Introduction to Insect Macro Photography (Part II) – How to Approach Insects

Photo by Huub de Ward / Portrait of the Common Yellow Dung-fly (Scathophaga stercoraria), sometimes called the golden dung fly:  Magnification 9, f/6.4, ISO 100 and 1/250 sec

Photo by Huub de Ward / Portrait of the Common Yellow Dung-fly (Scathophaga stercoraria), sometimes called the golden dung fly: Magnification 9, f/6.4, ISO 100 and 1/250 sec

This is part II of a guest post by Huub de Waard, an exceptional photographer who specializes in close-up shots of insects. After reading his post, be sure to check out more of his awesome photos at his website. And, if you’re also interested in writing a guest post here on PhotoNaturalist, please contact me, thanks! –Steve

Although most insects do not have orifices in their body for picking up sound vibrations, many use parts of their body, such as their wings, antennae, or special hairs, like TV antennae to detect vibrations in the environment or in the air. Any errant movement on your part could cause you to miss a shot, so be sure to tread carefully when approaching your subjects.

Your job is to make yourself appear non-threatening. The first thing you want to do is move very slowly. Look before you move, look at where you place your feet, look at where your equipment is, and most of all plan where you are going to put the front of your lens. Many potentially good shots have been ruined by the front of a lens bumping a branch or leaf where an insect was resting, causing it to flee.

Understanding the insect’s vision

Photo by Huub de Ward / Frontal portrait wolf spider: Magnification 10, f/6.4, ISO 100 and 1/250 sec

Photo by Huub de Ward / Frontal portrait wolf spider: Magnification 10, f/6.4, ISO 100 and 1/250 sec

Insects such as the housefly, the hornet, the butterfly, and the beetle, have what we call compound eyes. These eyes are made up of many separate units called ommatidia. Each ommatidium samples a small part of the visual field. Having multiple ommatidia allows the animal to easily detect motion. Some, like the dragonfly, have as many as thirty thousand units per eye, each with its own lens. With a compound eye, the insect sees a mosaic image. This looks something like the highly magnified dots of a newspaper photograph. Because the lenses in the insect’s eyes have a fixed focus and can’t be adjusted for distance, insects see shapes very poorly.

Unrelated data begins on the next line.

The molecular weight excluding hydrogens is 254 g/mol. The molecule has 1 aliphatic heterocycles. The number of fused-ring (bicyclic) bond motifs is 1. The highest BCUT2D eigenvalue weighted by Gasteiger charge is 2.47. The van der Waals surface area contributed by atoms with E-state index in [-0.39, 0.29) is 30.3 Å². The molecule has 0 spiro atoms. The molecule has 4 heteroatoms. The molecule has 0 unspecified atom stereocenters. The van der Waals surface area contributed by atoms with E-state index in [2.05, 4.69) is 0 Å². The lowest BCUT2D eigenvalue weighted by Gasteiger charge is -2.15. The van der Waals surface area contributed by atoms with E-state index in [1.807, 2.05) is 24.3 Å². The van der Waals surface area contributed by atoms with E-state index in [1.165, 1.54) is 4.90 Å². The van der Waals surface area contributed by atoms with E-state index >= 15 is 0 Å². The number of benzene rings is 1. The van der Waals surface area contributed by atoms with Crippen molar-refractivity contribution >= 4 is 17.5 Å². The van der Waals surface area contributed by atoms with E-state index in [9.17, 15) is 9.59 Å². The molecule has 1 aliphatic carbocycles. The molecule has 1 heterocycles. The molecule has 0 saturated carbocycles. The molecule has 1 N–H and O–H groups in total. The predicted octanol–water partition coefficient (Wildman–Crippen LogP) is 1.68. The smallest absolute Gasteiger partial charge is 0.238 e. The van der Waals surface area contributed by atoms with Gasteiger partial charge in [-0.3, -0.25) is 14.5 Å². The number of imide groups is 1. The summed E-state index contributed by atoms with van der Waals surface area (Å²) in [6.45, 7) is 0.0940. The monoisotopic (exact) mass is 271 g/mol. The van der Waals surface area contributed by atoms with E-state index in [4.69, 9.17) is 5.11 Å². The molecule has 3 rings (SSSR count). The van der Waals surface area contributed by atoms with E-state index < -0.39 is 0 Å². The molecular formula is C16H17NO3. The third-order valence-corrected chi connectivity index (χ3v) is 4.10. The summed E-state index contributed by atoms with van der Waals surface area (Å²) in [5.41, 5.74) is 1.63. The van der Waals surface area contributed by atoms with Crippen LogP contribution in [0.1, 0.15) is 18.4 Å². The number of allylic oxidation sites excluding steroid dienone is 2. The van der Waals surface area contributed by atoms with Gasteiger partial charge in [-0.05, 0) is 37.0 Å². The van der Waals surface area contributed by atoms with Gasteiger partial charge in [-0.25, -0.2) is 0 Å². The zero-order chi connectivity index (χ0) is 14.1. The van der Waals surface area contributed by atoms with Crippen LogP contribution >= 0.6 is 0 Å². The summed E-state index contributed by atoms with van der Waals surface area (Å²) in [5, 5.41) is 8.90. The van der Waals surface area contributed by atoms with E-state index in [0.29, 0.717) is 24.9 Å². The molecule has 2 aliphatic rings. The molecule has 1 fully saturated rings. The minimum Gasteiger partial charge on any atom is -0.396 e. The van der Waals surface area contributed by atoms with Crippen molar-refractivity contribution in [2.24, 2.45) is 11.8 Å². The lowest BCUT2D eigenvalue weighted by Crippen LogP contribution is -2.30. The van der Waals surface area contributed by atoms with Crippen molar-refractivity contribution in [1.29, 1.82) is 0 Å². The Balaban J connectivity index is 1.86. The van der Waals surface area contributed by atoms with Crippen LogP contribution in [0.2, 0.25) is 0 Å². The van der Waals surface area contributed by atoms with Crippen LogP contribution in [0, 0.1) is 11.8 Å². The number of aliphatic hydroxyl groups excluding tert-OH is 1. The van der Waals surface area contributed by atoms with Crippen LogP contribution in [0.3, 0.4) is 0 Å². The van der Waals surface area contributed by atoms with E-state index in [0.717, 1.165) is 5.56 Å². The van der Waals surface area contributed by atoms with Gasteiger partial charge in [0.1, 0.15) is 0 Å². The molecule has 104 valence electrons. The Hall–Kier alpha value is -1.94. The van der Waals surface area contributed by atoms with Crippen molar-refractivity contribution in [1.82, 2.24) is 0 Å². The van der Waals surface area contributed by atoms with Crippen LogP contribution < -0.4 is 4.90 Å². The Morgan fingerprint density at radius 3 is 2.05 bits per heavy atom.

As an object moves across the visual field, ommatidia are progressively turned on and off. Because of the resulting “flicker effect,” insects respond far better to moving objects than stationary ones. Honeybees, for example, will visit wind-blown flowers more readily than still ones. Houseflies and dragonflies have eyes that cover most of their head. This gives them almost 360 degree vision, enabling them to see predators coming from any direction. Most insects can see some color. While our eyes see a full spectrum of wavelengths from red to violet, many insects see a limited range of colors. The colors they detect are the ones most useful for finding food and shelter.

Move very slowly!

It is known that insects, especially flying insects, will try to escape from a predator by a simple escape reflex based on the direction and the velocity of a moving shadow or object. If a critical velocity is exceeded, the insect will try to fly away from the direction of the threat. Slow moving objects or shadows often do not trigger this reflex. The lesson learned is that the best way to approach an insect is to move slowly and gently. Most of all, avoid casting your shadow on the insect.

There’s still one more part of this series on insect micro photography, where Huub discusses how to compose your shots and ensure a sharp focus. Make sure you don’t miss it by signing up for our free weekly newsletter.


About the Author: Huub de Waard is a Dutch wildlife photographer who specializes in insect macro photography. He photographs very small invertebrates so close-up that they are transformed into large subjects. Through his images, he aims to highlight the different characteristics of a variety of species—and their individual charm. His specialty is called microphotography, which is the extreme form of macrophotography, dedicated to the photography of small objects from life-size to modest enlargements of up to about 20. He does not apply focus stacking and all of his pictures are single images made in his own garden. His work can be found at http://www.huubdewaardmacros.com/

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